Kiteboarding will feature at Sail Melbourne
Ahead of a crucial vote for the Events for the 2016 Olympics the International Kiteboarding Association has released a promotional designed to show the sport at its best.
Hear from sailors what they think about format and equipment, get first hand information from RS:X sailors like Dorian van Rijsselberghe, Zac Plavsic, and Race Officers like St. Francis' Director of Race Operations, Robbie Dean.
It should be noted that the equipment advocated by the International Kiteboarding Association is that of a Formula or Box Rule for the Olympic event. It is claimed in the video that this will allow competitors of different physical sizes to sail equally against each other. The IKA is against the use of one design equipment for the Olympic Event.
The RS:X currently used in the Olympic Windsurfing event, is a One Design piece of equipment to allow supplied equipment to be used at the Olympics, and major events, and provide some measure of control on costs and prevent the development of expensive one-off/custom built equipment. The counter argument from the IKA is that market forces control prices and development.
Typical kiteboard kit under the Formula Rule is a single board, three rigs and three fins - all customised to the sailor, and able to be purchased from multiple sources. Typical one design windsurfer is a single board, rig and fin - purchased from a single supplier or franchisee.
The full rule for the Formula Kite has not been published (and will not be done so until February 2013) but the published basics of the rule can be viewed by http://www.internationalkiteboarding.org/index.php?option=com_content&view=article&id=7571&=102!clicking_here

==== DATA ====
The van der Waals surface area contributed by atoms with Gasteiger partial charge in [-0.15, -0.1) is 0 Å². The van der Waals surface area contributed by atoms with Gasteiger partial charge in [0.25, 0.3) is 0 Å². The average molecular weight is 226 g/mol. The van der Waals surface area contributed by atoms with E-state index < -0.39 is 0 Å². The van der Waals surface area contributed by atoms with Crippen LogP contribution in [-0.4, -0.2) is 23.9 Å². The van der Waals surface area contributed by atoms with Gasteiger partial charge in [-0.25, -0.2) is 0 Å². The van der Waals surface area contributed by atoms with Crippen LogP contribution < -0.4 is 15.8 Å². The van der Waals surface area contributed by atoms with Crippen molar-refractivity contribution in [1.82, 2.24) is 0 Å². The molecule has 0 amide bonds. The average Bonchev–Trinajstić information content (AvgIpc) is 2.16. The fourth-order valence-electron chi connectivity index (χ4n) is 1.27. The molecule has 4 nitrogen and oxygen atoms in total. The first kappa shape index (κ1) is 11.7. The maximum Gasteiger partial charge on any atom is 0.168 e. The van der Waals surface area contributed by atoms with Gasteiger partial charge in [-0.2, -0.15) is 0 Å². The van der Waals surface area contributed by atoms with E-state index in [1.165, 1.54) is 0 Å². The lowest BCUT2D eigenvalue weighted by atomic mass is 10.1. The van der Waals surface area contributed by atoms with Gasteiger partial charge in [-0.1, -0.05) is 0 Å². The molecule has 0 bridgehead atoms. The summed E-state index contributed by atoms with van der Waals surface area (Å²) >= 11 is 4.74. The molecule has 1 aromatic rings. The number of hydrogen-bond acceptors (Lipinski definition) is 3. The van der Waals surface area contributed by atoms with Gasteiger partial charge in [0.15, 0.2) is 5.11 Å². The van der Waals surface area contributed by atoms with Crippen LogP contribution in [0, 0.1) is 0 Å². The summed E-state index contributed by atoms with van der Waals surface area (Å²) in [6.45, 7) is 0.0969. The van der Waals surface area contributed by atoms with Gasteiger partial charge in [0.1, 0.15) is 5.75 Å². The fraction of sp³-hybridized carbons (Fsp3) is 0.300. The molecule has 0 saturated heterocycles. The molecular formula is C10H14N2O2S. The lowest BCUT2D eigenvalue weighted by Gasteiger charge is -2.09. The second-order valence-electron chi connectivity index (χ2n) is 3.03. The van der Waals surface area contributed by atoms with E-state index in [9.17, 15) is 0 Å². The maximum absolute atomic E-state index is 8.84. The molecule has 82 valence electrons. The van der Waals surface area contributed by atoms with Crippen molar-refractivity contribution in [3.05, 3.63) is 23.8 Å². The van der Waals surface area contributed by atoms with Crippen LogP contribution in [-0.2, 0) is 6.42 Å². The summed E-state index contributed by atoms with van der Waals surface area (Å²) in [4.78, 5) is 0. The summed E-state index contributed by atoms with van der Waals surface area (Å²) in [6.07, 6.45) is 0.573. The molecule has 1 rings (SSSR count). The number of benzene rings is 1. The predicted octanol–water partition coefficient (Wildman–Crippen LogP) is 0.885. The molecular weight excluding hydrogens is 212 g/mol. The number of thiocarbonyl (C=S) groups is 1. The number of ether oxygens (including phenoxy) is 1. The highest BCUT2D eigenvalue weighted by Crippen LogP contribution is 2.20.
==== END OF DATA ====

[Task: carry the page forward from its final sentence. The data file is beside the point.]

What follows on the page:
All current Olympic classes are one designs of two types - either single manufacturer one designs such as the Laser, or tightly measured (to very tight tolerances) by multiple manufacturers. The last rule design boat in the Olympics was the 5.5 metre keelboat. The America's Cup AC72 catamaran is a more current example of a box-rule boat. Many keelboat classes are box-rules, such as the Open 60, however the Sailing Olympics has become increasingly orientated to the equality of equipment at a controlled cost. A topical example being the supply of sails and spars for the new 49erFX class from North Sails and Southern Spars specialist one design manufacturing facilities in Sri Lanka. The same plant also supplies rigs for the Olympic 49er class and many others.
It is somewhat surprising that the ISAF could select an equipment which is open design and for which no rule has been published. At the recent trials for new equipment for the Womens Olympic Skiff and Mixed Multihull all boats tested were required to be 'production ready' meaning that the shape, features and weight were frozen at the time of the trials and most had existing class rules already in place and tested in competition. They were all one designs, not open classes. The same arguments advanced to justify the open class in the kites could be used in most Olympic events, on the basis that competitors turned up with say the fastest singlehander they could develop, within a length, beam and draft constraint (ie fitted a box), and the fastest was the winner.
It is claimed that 'competition between manufacturers encourages production of quality equipment for sale at affordable prices'. Again this same claim could easily be applied to other classes for production of an open singlehander.
According to the International Kiteboarding Association 'the 'Formula Kite' appendix effectively addresses the demand to control price and availability of Olympic equipment without going 'One Design' by further tightening the 'box rule' concept. The 'Formula Kite' appendix applies to equipment used for ISAF graded kiteboarding events, any other kiteboarding events are governed by the standard IKA class rules.'
According to Sail-World's research a internationally competitive kiteboard package (one board, three kites) is around NZD 12,000 compared to around NZD15,000 for an RS:X or Laser
The IKA has also announced the first African Championship to be staged in Egypt and claimed to be the first African Championship staged for an Olympic event.